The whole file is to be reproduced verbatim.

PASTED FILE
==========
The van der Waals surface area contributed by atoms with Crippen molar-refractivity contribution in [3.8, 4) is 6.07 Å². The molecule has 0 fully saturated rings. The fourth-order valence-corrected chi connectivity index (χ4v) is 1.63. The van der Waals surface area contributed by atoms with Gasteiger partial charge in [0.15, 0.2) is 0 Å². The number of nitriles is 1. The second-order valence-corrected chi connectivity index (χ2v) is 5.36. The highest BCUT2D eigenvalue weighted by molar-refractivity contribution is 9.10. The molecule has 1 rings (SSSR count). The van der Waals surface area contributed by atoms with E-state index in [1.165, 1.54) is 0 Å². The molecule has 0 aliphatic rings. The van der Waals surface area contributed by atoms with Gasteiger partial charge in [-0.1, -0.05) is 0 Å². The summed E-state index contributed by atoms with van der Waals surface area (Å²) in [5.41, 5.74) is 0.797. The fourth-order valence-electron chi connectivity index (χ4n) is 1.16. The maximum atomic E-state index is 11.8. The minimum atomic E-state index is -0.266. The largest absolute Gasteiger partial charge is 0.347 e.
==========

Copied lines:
The van der Waals surface area contributed by atoms with Crippen molar-refractivity contribution in [3.8, 4) is 6.07 Å². The molecule has 0 fully saturated rings. The fourth-order valence-corrected chi connectivity index (χ4v) is 1.63. The van der Waals surface area contributed by atoms with Gasteiger partial charge in [0.15, 0.2) is 0 Å². The number of nitriles is 1. The second-order valence-corrected chi connectivity index (χ2v) is 5.36. The highest BCUT2D eigenvalue weighted by molar-refractivity contribution is 9.10. The molecule has 1 rings (SSSR count). The van der Waals surface area contributed by atoms with E-state index in [1.165, 1.54) is 0 Å². The molecule has 0 aliphatic rings. The van der Waals surface area contributed by atoms with Gasteiger partial charge in [-0.1, -0.05) is 0 Å². The summed E-state index contributed by atoms with van der Waals surface area (Å²) in [5.41, 5.74) is 0.797. The fourth-order valence-electron chi connectivity index (χ4n) is 1.16. The maximum atomic E-state index is 11.8. The minimum atomic E-state index is -0.266. The largest absolute Gasteiger partial charge is 0.347 e.